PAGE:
Genomic regions affecting seed shattering and seed dormancy in rice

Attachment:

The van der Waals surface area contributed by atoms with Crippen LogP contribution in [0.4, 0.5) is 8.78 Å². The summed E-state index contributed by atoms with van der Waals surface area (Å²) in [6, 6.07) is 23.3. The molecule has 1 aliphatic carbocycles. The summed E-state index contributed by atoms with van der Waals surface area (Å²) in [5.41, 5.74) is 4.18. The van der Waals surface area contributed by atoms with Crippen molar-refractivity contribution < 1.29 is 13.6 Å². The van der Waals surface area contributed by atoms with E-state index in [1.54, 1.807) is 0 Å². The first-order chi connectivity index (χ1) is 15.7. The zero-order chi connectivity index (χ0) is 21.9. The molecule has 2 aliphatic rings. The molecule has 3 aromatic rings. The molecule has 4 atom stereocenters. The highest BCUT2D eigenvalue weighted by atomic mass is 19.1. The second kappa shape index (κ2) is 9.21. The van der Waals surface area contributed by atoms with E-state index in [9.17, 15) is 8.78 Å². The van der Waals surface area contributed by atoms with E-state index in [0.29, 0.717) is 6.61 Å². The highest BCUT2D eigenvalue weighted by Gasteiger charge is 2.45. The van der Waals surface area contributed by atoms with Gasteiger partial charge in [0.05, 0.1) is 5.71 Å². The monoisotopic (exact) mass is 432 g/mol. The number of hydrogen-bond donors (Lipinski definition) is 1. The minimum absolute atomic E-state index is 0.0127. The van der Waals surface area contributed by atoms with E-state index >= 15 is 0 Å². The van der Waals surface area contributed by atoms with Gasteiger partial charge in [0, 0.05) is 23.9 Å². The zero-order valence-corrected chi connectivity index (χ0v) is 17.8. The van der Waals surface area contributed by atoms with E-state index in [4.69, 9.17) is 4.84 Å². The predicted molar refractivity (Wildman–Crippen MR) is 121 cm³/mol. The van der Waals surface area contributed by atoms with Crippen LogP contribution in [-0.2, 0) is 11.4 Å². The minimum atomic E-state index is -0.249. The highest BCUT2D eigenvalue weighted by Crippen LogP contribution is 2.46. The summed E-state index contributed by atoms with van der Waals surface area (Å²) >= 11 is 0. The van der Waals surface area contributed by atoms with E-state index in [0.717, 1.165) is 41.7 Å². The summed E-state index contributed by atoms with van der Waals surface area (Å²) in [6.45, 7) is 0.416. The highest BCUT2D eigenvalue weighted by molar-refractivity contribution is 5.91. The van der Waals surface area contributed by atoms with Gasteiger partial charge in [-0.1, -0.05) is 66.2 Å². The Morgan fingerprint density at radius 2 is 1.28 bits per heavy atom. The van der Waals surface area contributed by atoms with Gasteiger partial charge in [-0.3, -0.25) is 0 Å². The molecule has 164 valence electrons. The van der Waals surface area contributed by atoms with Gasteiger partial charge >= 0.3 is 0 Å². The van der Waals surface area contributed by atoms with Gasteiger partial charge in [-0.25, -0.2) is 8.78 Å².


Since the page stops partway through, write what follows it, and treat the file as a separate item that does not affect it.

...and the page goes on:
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Non-shattering of the seeds and reduced seed dormancy were selected consciously and unconsciously during the domestication of rice, as in other cereals. Both traits are quantitative and their genetic bases are not fully elucidated, though several genes with relatively large effects have been identified. In the present study, we attempted to detect genomic regions associated with shattering and dormancy using 125 recombinant inbred lines obtained from a cross between cultivated and wild rice strains. A total of 147 markers were mapped on 12 rice chromosomes, and QTL analysis was performed by simple interval mapping and composite interval mapping. For seed shattering, two methods revealed the same four QTLs. On the other hand, for seed dormancy a number of QTLs were estimated by the two methods. Based on the results obtained with the intact and de-hulled seeds, QTLs affecting hull-imposed dormancy and kernel dormancy, respectively, were estimated. Some QTLs detected by simple interval mapping were not significant by composite interval mapping, which reduces the effects of residual variation due to the genetic background. Several chromosomal regions where shattering QTLs and dormancy QTLs are linked with each other were found. This redundancy of QTL associations was explained by ”multifactorial linkages” followed by natural selection favoring these two co-adapted traits.
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